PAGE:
Dr. Ysbrand Ysbrandsz, a pharmacist from a prominent Rotterdam family, is seen gazing wistfully to his left, having momentarily interrupted his writing to gather his thoughts.1 His personal motto, Circumspecte, visible on the coat-of-arms hanging on the wall, means “with caution” or “with meticulous care,” a highly appropriate sentiment for a pharmacist. His father had a successful career in the Dutch East India Company, even serving as its governor of the Coromandel Coast, the southeastern coast of the Indian subcontinent.2 Ysbrandsz trained for his profession at the medical school of the University of Leiden. Following his studies he returned to Rotterdam, where he married Maria Blaeu in 1664.
Ysbrandsz must have been well respected by his peers, because between 1667 (when he was 32 years old) and 1704 they regularly chose him to serve as headman of Rotterdam’s Apothecary Guild. Ysbrandsz may have commissioned Cornelis de Man to paint this portrait to celebrate his first election as headman in 1667. Apart from his professional leadership, Ysbrandsz was also active in municipal politics; from 1673 on he served on Rotterdam’s City Council, and in 1703 he was elected burgomaster.3
Ysbrandsz’s decision to have Cornelis de Man paint his likeness may well have been influenced by professional connections: De Man’s grandfather, uncle, and a cousin were pharmacists as well. Sometime in the 1670s, De Man included his uncle and cousin in a group portrait known as Three Pharmacists, which contains laboratory equipment and a view of an apothecary (fig 1). The Ysbrandsz and De Man families certainly would have known each other professionally, given that Cornelis’s family lived and worked in Delft, only fifteen kilometers from Rotterdam.4
Cornelis de Man, who became a member of the Guild of Saint Luke of Delft in 1642, travelled to France and Italy before settling back in Delft around 1653. He often merged portrait and genre traditions to depict professionals at work. This type of portraiture was first popularized in the Dutch Republic in the 1620s by Thomas de Keyser (1596–1667), as in his 1627 portrait Constantijn Huygens and His Clerk (fig 2).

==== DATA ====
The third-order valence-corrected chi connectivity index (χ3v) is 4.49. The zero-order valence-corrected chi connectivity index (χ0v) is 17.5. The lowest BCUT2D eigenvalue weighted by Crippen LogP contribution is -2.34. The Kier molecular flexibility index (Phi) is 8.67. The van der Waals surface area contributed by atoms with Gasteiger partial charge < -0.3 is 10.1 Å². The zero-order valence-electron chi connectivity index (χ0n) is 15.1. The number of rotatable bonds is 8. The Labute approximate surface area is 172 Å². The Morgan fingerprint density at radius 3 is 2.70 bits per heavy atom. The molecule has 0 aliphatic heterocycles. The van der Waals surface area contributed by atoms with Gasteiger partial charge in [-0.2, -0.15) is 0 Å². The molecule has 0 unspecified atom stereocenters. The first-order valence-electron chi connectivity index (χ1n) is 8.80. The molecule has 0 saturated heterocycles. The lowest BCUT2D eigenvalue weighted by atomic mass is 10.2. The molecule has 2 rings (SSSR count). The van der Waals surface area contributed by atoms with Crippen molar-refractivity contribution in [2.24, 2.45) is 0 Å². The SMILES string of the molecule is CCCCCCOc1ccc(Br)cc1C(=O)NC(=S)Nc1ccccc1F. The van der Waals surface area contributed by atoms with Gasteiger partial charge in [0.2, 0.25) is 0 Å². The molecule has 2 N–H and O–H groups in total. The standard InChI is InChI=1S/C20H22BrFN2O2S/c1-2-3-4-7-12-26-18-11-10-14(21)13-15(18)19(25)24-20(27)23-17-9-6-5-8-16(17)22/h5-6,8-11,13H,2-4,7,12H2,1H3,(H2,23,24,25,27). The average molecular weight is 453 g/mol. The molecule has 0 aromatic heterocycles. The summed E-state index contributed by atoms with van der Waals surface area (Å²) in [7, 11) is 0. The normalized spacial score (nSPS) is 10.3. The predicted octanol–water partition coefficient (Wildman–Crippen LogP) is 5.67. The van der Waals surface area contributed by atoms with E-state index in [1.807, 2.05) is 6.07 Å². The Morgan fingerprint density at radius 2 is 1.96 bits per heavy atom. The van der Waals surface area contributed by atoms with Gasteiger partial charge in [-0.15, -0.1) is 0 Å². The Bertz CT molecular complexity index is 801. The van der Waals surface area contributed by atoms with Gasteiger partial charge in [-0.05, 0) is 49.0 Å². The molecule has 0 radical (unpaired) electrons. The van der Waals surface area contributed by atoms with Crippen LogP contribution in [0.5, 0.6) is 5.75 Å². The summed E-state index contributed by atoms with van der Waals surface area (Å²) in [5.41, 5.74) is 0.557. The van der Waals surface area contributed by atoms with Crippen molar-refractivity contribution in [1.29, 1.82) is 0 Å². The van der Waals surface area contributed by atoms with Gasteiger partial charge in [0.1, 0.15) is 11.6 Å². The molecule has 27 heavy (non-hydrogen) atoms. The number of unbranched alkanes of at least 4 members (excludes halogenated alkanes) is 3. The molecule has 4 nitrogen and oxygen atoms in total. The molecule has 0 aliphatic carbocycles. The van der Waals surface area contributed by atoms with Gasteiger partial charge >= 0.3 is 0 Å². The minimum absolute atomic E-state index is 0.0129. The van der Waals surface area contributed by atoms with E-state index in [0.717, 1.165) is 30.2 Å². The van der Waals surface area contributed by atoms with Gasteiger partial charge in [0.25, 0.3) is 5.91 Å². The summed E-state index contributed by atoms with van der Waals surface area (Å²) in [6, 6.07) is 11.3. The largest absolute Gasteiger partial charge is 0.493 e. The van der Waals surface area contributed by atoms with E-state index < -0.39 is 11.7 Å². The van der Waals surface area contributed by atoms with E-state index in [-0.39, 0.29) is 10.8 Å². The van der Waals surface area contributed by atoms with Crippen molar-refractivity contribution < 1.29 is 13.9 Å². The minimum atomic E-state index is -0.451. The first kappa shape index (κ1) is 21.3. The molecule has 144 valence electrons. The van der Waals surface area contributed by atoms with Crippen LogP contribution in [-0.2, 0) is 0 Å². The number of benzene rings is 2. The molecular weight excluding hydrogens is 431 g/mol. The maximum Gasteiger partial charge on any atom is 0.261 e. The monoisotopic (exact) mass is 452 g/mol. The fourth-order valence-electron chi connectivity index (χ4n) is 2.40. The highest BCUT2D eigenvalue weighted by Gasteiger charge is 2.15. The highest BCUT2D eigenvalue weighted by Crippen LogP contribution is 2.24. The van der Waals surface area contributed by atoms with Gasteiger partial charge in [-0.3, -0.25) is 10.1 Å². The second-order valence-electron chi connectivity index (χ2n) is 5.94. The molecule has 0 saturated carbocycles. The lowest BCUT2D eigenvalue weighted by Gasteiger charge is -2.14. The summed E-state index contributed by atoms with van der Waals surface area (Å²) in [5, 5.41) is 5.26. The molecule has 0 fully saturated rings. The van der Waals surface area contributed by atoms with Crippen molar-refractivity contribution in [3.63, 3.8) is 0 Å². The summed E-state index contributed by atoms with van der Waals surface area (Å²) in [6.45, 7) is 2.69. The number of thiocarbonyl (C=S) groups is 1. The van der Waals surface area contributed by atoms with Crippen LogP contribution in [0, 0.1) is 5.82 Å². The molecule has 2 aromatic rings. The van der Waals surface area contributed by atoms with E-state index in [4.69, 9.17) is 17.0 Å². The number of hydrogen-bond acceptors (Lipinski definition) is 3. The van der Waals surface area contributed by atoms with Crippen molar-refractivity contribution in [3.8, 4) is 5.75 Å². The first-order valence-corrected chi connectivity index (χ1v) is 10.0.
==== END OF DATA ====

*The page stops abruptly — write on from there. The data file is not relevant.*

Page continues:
Like De Keyser, Cornelis de Man had the ability to depict his sitters so that they seem thoughtfully and emotionally engaged in their work. De Man’s paintings have a remarkable clarity of style that not only comes from his mastery of perspective, but also from his ability to clearly define the shape and character of individual objects, in part through color.
In this striking portrait, De Man alludes to the range of Ysbrandsz’s scholarly interests through the objects in the still life on the table. A gleaming skull rests amidst various books and papers, a pictorial element that warns the viewer that life, which is finite, should be lived to its fullest. Ysbrandsz’s professional and public life confirm that he took this advice seriously. The violin indicates that music and the liberal arts were important components of his cultural life, but also shows that he knew how to relax and entertain. The text on the musical score next to the violin reads “All’Illustrissimo Signor Conte Nicolo Ponzoni,” identifying it as Tarquinio Merula’s Opus XVII. This score contains twenty-five songs for violin and viola that Merula dedicated to Niccolo Ponzoni, Count of Cremona, in 1651. Cremona had by that time already become famous for the violins produced by several generations of the Amati family, and for those by Nicolo Amati (1596–1684) in particular.5 It is intriguing to think that De Man’s painting could depict one of Nicolo’s celebrated violins.
The celestial globe on the table serves a dual purpose. In addition to reaffirming Ysbrandsz’s wide-ranging scholarly interests, the globe also pays homage to his wife, Maria Blaeu. Maria’s paternal grandfather, Willem Jansz. Blaeu (1571–1638), and uncle, Joan Blaeu (1596–1673), were internationally famous cartographers, whose globes and maps were prized for their accuracy and beauty.5 Willem Blaeu had produced his first of a series of celestial globes in 1597 and, based on its size and character, this Blaeu globe was made between 1602 and 1606.6 The globe as an attribute of learning also connects De Man’s painting to Johannes Vermeer’s slightly later paintings The Astronomer, 1668 (fig 3) and The Geographer, 1669 (fig 4). As with his Delft colleague, De Man’s depiction of his sitter’s quiet reflection is profoundly evocative.